eternal life - it's life until the time when the Son of Man comes
        (back) to institute a new age. Similarly, in Paul one finds that
        the Eucharistic meal is to be eaten until (and only until) Jesus
        returns - and that was thought to be relatively sooner rather than
        later.

        Going back to the Judas-related parallel terminology, I note that
        GJn says nothing about Judas' eventual fate. Given this omission,
        might the author's choice of words indicate that he (the author)
        was granting to Judas the same "life to the age" granted the other
        disciples, since he (Judas) had eaten the heavenly bread with them?
        Yet, however, when "the age" arrived, Judas would presumably be
        among those cast out. If such an explanation seems implausible,
        one might consider the GThom saying that the weeds are not to be
        separated from the good plants until "the day of the harvest",
        when they will be "plainly visible" and will be thrown into the
        fire. Is it possible that the author(s) of GJn had such a view,
        i.e., that sharing in the communion would guarantee one "life to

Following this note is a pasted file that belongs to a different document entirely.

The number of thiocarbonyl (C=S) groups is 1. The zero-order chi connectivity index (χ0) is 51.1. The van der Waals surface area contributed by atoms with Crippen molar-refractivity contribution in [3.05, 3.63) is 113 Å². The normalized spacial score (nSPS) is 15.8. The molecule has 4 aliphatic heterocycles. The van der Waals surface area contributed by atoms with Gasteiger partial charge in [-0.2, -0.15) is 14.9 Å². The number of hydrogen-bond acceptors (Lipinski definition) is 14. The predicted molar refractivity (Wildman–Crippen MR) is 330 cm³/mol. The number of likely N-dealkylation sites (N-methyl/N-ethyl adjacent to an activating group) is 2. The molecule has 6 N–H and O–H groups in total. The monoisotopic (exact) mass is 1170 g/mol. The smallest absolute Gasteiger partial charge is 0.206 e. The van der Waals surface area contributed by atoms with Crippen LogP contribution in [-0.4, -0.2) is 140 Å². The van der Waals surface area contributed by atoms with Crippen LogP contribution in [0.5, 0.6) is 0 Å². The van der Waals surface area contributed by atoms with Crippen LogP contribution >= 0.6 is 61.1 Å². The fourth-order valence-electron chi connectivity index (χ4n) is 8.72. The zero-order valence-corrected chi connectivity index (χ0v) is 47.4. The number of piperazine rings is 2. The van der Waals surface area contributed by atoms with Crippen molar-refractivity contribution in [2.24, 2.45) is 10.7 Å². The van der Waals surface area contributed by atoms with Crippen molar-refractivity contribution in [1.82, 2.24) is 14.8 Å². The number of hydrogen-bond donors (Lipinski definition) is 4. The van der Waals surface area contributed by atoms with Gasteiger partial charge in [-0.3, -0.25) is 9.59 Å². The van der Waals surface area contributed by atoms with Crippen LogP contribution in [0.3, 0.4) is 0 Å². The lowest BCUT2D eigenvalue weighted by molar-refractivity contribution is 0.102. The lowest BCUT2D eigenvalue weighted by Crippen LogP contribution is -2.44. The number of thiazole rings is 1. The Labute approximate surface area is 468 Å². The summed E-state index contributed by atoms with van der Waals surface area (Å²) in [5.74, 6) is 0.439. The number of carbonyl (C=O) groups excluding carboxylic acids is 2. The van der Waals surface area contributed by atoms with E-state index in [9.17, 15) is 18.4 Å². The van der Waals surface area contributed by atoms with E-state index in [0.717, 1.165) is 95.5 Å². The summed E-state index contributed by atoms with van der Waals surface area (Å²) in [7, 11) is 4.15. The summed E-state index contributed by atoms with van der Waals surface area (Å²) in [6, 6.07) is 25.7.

the age", even if one was among the "weeds" that didn't have a
        pure heart - and hence would be cast out when "the age" did come?

        Regards,
        Mike Grondin
        Mt. Clemens, MI
      • Bob Schacht
        At 10:59 AM 9/1/2003 -0500, McGrath, James ... James, Your hypothesis is a bit strained. While it seems to be true that the present
        Message 3 of 10 , Sep 1, 2003
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          At 10:59 AM 9/1/2003 -0500, "McGrath, James" <jfmcgrat@...>
          wrote:
          >Before this discussion gets any further I want to raise a parallel
          >question: in view of the fact that the Fourth Gospel (indeed, the
          >Johannine corpus as a whole) never uses esthiw (or however one is
          >supposed to transliterate it into English!), mightn't a linguistic
          >explanation be simpler? For whatever reason, the author simply did not
          >have this word as part of his vocabulary. Whenever he speaks of 'eating'
          >in the present tense, he uses trwgw, and for the aorist he uses ephagon
          >and cognates. What might be REALLY interesting would be to see if there
          >is other Koine Greek literature with this same linguistic peculiarity -
          >perhaps it was a regionalism, and might help us localize the 'Johannine